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Edmund Burke is known as one of the fathers of the British Conservative tradition. But what is unknown to most people is the fact, that he is also the founder of the trustee model of political representation. His ideas on this subject were introduced in his speech to the electors of Bristol from November 3rd, 1774.
Edmund Burke was born in Dublin on January 12th 1729 to a protestant father and catholic mother. He studied history and literature at Trinity College in Dublin until he moved to London in 1750 to begin his legal studies at the Middle Temple. However, Burke soon abandoned his studies and pursued a literary and political career.
In 1774 Burke was elected a Member of Parliament for Bristol, then the second most important city in Britain. The sitting members in Bristol at that time were Lord Clare and Matthew Brickdale, but they were both quite unpopular with the constituents after taking a strong line on the American colonies. (cf. Underdown 1958: 15) “Tradition required that of the two Bristol members of Parliament, one should be a local merchant, the other a politician of national reputation but with a special knowledge of commercial affairs.” (Underdown 1958: 15) The local challenger for Brickdale was found very soon: Henry Cruger, a Whig and the leader of the “Independent Society” who promoted “in conformity with contemporary radical tactics” “to instruct their members of Parliament.” (Steffani 1981: 110)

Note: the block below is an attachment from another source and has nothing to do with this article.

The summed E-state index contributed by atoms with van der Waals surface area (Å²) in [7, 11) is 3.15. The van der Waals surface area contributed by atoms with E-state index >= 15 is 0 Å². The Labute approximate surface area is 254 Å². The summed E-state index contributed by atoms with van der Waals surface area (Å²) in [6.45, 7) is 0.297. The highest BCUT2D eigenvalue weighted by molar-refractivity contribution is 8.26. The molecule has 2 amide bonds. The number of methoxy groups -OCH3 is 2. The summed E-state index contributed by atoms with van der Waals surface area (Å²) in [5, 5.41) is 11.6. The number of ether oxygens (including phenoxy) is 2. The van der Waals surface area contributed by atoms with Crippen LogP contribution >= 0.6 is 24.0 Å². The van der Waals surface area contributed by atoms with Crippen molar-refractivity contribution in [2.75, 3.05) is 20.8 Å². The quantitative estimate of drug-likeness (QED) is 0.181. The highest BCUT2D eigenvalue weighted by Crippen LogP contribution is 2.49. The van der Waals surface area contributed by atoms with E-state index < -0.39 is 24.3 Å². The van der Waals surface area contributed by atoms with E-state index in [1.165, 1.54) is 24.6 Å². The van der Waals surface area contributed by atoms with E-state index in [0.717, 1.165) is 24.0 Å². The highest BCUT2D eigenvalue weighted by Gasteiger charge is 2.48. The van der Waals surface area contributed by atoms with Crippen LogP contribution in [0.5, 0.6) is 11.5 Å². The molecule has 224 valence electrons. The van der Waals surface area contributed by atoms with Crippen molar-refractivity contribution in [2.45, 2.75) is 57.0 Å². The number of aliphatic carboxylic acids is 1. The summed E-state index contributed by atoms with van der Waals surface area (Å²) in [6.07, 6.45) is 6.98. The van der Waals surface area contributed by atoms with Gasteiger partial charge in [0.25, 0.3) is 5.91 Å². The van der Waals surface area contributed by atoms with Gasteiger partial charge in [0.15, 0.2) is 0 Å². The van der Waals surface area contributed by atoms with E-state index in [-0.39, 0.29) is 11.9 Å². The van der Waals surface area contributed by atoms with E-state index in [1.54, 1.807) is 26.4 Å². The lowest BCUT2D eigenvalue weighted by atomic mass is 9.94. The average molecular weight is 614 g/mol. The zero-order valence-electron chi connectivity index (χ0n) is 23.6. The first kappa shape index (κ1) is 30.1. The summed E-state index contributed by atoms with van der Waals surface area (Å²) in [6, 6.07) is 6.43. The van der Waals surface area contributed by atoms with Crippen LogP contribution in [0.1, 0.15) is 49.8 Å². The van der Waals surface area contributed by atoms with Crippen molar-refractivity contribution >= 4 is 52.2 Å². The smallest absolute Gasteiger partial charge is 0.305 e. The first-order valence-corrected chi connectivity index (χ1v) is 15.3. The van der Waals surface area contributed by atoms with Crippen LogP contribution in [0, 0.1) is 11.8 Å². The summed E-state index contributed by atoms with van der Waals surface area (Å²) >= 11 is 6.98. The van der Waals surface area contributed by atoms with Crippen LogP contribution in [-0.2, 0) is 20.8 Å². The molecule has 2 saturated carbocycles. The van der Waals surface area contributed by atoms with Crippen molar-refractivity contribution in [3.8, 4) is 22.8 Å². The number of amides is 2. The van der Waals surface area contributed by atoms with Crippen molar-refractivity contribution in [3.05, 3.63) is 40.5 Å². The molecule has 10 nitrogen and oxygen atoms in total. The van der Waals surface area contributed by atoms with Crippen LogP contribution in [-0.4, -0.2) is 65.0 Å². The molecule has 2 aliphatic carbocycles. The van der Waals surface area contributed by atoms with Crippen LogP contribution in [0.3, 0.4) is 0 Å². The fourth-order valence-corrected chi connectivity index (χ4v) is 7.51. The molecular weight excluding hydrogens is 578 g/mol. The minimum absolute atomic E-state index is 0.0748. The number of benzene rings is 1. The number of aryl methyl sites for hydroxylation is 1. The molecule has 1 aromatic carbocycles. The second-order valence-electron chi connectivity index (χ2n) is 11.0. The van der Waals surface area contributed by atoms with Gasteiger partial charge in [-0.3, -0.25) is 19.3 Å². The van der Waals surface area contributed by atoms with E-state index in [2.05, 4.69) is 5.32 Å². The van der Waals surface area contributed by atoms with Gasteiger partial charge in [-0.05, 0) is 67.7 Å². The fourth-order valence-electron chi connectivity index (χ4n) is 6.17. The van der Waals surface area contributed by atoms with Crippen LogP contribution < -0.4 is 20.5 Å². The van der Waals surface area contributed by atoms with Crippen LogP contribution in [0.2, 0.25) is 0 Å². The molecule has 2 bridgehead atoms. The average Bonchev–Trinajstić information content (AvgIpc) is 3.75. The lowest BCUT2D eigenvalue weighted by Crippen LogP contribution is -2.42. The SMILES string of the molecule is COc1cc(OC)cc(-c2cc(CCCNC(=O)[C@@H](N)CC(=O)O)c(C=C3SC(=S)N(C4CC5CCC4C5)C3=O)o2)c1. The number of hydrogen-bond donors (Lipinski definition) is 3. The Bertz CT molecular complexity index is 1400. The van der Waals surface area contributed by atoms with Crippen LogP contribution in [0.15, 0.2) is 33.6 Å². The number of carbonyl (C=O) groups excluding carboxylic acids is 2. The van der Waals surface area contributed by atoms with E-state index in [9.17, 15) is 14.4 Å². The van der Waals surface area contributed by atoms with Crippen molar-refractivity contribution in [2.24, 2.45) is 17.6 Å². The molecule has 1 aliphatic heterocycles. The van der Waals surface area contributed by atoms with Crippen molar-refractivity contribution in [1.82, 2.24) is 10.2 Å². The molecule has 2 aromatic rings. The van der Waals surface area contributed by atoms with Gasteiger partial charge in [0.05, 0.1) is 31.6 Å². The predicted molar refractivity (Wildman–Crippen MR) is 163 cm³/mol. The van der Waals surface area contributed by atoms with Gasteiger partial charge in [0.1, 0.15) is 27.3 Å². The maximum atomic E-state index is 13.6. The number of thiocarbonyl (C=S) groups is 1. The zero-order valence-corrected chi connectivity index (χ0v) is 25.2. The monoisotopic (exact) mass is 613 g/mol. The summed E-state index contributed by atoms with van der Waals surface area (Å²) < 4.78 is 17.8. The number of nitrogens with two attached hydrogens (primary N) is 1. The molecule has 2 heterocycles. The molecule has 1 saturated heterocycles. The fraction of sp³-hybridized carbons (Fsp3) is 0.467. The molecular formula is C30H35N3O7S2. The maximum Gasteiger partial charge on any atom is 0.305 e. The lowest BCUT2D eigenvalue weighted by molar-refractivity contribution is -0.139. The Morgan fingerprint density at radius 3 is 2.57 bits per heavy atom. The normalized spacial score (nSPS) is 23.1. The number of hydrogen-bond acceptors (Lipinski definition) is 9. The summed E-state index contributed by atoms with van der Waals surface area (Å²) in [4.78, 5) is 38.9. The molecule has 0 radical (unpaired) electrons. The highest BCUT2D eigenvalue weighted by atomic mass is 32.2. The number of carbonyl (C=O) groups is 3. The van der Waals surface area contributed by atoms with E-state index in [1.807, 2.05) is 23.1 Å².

Finding the challenger to Lord Clare proved to be much more difficult. The candidature of Edmund Burke was seriously considered by the end of June, 1774. The reasons for his consideration were his national reputation along with the fact that he was part of the “aristocratic Rockingham Whig connection” (Underdown 1958: 17), a more moderate wing of the Whig party. It was important to have a more restrained and conservative candidate as an antipode to Henry Cruger’s radicalism. Cruger was, however, not satisfied with Burke as...
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